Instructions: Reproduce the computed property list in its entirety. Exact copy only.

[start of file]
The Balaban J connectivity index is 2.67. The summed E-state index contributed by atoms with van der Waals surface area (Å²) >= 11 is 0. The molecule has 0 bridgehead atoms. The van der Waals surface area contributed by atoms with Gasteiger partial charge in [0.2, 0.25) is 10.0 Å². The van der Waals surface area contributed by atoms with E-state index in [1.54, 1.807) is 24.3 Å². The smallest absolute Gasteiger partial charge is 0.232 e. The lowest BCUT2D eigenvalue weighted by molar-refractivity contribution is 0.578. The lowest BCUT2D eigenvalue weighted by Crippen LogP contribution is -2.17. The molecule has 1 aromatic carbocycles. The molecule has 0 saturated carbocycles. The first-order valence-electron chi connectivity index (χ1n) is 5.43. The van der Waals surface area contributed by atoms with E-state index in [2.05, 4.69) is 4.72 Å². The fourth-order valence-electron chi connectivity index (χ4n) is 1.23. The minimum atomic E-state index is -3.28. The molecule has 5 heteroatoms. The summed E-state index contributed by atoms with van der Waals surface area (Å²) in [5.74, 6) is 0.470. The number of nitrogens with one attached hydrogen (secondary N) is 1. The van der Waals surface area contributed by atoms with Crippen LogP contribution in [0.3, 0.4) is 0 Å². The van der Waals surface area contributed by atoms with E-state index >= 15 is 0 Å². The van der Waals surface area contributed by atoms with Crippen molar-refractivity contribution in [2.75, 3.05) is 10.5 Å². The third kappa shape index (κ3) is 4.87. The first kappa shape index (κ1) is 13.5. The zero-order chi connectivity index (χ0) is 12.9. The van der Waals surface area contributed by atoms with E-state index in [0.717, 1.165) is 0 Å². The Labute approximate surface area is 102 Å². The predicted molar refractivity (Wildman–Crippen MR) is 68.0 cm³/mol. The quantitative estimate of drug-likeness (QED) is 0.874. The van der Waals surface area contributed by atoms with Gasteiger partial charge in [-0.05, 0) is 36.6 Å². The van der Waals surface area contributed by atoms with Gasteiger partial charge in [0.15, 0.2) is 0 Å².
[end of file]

The Balaban J connectivity index is 2.67. The summed E-state index contributed by atoms with van der Waals surface area (Å²) >= 11 is 0. The molecule has 0 bridgehead atoms. The van der Waals surface area contributed by atoms with Gasteiger partial charge in [0.2, 0.25) is 10.0 Å². The van der Waals surface area contributed by atoms with E-state index in [1.54, 1.807) is 24.3 Å². The smallest absolute Gasteiger partial charge is 0.232 e. The lowest BCUT2D eigenvalue weighted by molar-refractivity contribution is 0.578. The lowest BCUT2D eigenvalue weighted by Crippen LogP contribution is -2.17. The molecule has 1 aromatic carbocycles. The molecule has 0 saturated carbocycles. The first-order valence-electron chi connectivity index (χ1n) is 5.43. The van der Waals surface area contributed by atoms with E-state index in [2.05, 4.69) is 4.72 Å². The fourth-order valence-electron chi connectivity index (χ4n) is 1.23. The minimum atomic E-state index is -3.28. The molecule has 5 heteroatoms. The summed E-state index contributed by atoms with van der Waals surface area (Å²) in [5.74, 6) is 0.470. The number of nitrogens with one attached hydrogen (secondary N) is 1. The van der Waals surface area contributed by atoms with Crippen LogP contribution in [0.3, 0.4) is 0 Å². The van der Waals surface area contributed by atoms with E-state index >= 15 is 0 Å². The van der Waals surface area contributed by atoms with Crippen molar-refractivity contribution in [2.75, 3.05) is 10.5 Å². The third kappa shape index (κ3) is 4.87. The first kappa shape index (κ1) is 13.5. The zero-order chi connectivity index (χ0) is 12.9. The van der Waals surface area contributed by atoms with E-state index in [0.717, 1.165) is 0 Å². The Labute approximate surface area is 102 Å². The predicted molar refractivity (Wildman–Crippen MR) is 68.0 cm³/mol. The quantitative estimate of drug-likeness (QED) is 0.874. The van der Waals surface area contributed by atoms with Gasteiger partial charge in [-0.05, 0) is 36.6 Å². The van der Waals surface area contributed by atoms with Gasteiger partial charge in [0.15, 0.2) is 0 Å².